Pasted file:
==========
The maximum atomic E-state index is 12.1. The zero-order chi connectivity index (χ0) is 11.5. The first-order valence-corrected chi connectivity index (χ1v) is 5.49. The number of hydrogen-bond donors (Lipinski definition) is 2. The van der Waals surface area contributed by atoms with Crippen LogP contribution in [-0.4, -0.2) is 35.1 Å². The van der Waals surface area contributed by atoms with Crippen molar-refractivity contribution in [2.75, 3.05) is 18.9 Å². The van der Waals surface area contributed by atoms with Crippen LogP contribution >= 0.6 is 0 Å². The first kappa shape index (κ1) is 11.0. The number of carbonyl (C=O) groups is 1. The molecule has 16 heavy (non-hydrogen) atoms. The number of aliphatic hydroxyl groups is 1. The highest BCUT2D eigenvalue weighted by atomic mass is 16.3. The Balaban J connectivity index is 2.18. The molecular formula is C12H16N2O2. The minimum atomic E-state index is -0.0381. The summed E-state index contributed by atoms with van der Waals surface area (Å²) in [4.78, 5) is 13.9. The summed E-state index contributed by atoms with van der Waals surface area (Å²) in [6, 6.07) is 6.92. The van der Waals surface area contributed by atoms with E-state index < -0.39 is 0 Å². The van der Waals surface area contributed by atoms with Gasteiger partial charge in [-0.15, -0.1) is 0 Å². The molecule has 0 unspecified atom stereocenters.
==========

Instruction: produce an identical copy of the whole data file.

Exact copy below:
The maximum atomic E-state index is 12.1. The zero-order chi connectivity index (χ0) is 11.5. The first-order valence-corrected chi connectivity index (χ1v) is 5.49. The number of hydrogen-bond donors (Lipinski definition) is 2. The van der Waals surface area contributed by atoms with Crippen LogP contribution in [-0.4, -0.2) is 35.1 Å². The van der Waals surface area contributed by atoms with Crippen molar-refractivity contribution in [2.75, 3.05) is 18.9 Å². The van der Waals surface area contributed by atoms with Crippen LogP contribution >= 0.6 is 0 Å². The first kappa shape index (κ1) is 11.0. The number of carbonyl (C=O) groups is 1. The molecule has 16 heavy (non-hydrogen) atoms. The number of aliphatic hydroxyl groups is 1. The highest BCUT2D eigenvalue weighted by atomic mass is 16.3. The Balaban J connectivity index is 2.18. The molecular formula is C12H16N2O2. The minimum atomic E-state index is -0.0381. The summed E-state index contributed by atoms with van der Waals surface area (Å²) in [4.78, 5) is 13.9. The summed E-state index contributed by atoms with van der Waals surface area (Å²) in [6, 6.07) is 6.92. The van der Waals surface area contributed by atoms with E-state index < -0.39 is 0 Å². The van der Waals surface area contributed by atoms with Gasteiger partial charge in [-0.15, -0.1) is 0 Å². The molecule has 0 unspecified atom stereocenters.